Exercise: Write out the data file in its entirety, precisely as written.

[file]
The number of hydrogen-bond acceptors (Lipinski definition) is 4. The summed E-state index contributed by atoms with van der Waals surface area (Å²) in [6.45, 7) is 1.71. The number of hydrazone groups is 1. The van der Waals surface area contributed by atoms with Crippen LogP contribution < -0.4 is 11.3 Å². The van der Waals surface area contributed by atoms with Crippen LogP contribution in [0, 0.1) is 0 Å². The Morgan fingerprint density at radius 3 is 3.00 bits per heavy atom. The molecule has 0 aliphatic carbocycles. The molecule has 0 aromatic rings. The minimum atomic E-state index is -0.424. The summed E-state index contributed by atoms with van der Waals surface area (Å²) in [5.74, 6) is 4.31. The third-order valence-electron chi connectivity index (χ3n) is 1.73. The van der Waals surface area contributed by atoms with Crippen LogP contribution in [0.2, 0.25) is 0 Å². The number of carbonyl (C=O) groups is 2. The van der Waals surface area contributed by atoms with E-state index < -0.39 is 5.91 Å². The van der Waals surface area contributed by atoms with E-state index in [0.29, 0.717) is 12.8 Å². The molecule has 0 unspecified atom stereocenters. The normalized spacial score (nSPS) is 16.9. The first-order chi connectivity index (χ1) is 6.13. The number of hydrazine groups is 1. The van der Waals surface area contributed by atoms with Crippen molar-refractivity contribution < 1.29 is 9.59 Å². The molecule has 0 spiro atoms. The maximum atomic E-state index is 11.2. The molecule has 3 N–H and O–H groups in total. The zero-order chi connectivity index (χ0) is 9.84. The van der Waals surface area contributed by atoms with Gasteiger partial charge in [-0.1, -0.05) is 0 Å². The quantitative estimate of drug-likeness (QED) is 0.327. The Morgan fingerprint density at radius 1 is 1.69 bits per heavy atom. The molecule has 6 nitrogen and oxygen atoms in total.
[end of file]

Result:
The number of hydrogen-bond acceptors (Lipinski definition) is 4. The summed E-state index contributed by atoms with van der Waals surface area (Å²) in [6.45, 7) is 1.71. The number of hydrazone groups is 1. The van der Waals surface area contributed by atoms with Crippen LogP contribution < -0.4 is 11.3 Å². The van der Waals surface area contributed by atoms with Crippen LogP contribution in [0, 0.1) is 0 Å². The Morgan fingerprint density at radius 3 is 3.00 bits per heavy atom. The molecule has 0 aliphatic carbocycles. The molecule has 0 aromatic rings. The minimum atomic E-state index is -0.424. The summed E-state index contributed by atoms with van der Waals surface area (Å²) in [5.74, 6) is 4.31. The third-order valence-electron chi connectivity index (χ3n) is 1.73. The van der Waals surface area contributed by atoms with Crippen LogP contribution in [0.2, 0.25) is 0 Å². The number of carbonyl (C=O) groups is 2. The van der Waals surface area contributed by atoms with E-state index < -0.39 is 5.91 Å². The van der Waals surface area contributed by atoms with E-state index in [0.29, 0.717) is 12.8 Å². The molecule has 0 unspecified atom stereocenters. The normalized spacial score (nSPS) is 16.9. The first-order chi connectivity index (χ1) is 6.13. The number of hydrazine groups is 1. The van der Waals surface area contributed by atoms with Crippen molar-refractivity contribution < 1.29 is 9.59 Å². The molecule has 0 spiro atoms. The maximum atomic E-state index is 11.2. The molecule has 3 N–H and O–H groups in total. The zero-order chi connectivity index (χ0) is 9.84. The van der Waals surface area contributed by atoms with Gasteiger partial charge in [-0.1, -0.05) is 0 Å². The quantitative estimate of drug-likeness (QED) is 0.327. The Morgan fingerprint density at radius 1 is 1.69 bits per heavy atom. The molecule has 6 nitrogen and oxygen atoms in total.